Several prominent experts in US central banking have recently advocated a new policy framework: price-level targeting. What is it and what advantages and disadvantages does it offer over the current inflation targeting framework? Its main benefit would be to bring the policy of keeping interest rates low for some time after a recession – an unconventional policy tool used in fighting the last recession – into a conventional policy framework.
Most central banks have translated their price stability mandates into inflation targets – 2% for the Fed, below but close to 2% for the ECB. However, an ambiguity to these quantitative definitions remains: if inflation is only 1% in one year, will the central bank compensate by seeking 3% the year after, or will it stick to seeking 2%? In other words, is monetary policy like archery – shooting one arrow below the target is no reason to shoot the next one above – or is it more like repaying debt – if you missed a payment you need to pay it next time?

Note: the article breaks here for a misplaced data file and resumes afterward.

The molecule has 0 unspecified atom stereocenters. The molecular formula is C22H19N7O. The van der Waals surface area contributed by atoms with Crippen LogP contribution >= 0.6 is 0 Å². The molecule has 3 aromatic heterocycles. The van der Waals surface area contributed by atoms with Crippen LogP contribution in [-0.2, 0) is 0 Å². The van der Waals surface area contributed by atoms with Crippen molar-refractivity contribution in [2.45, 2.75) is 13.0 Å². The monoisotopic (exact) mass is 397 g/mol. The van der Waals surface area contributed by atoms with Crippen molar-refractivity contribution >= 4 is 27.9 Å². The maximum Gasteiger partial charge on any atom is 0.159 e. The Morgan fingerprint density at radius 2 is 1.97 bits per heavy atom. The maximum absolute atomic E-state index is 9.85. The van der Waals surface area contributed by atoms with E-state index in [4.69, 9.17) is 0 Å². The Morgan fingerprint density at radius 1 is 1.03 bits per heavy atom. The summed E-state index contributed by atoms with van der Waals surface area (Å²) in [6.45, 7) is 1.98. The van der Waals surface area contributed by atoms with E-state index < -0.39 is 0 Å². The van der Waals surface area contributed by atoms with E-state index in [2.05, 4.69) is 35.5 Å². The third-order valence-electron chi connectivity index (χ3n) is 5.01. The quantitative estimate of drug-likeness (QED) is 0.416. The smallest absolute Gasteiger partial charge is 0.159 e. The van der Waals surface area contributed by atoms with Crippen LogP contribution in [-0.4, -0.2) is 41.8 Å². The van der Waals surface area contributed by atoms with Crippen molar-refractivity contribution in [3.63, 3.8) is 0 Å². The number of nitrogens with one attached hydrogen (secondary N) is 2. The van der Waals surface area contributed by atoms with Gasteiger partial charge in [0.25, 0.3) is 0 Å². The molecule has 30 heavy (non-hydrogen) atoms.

The first approach is called inflation targeting and has been followed by central banks since inflation targets appeared in the 1990s. The second approach is called price-level targeting, because it sets a target for the level prices should ultimately reach: if prices are 100 today, they should be 102 in one year, 104 in two years, etc. So far, it has only been implemented once, by Sweden in the 1930s, at a time when the debate was between the Gold Standard and anything else.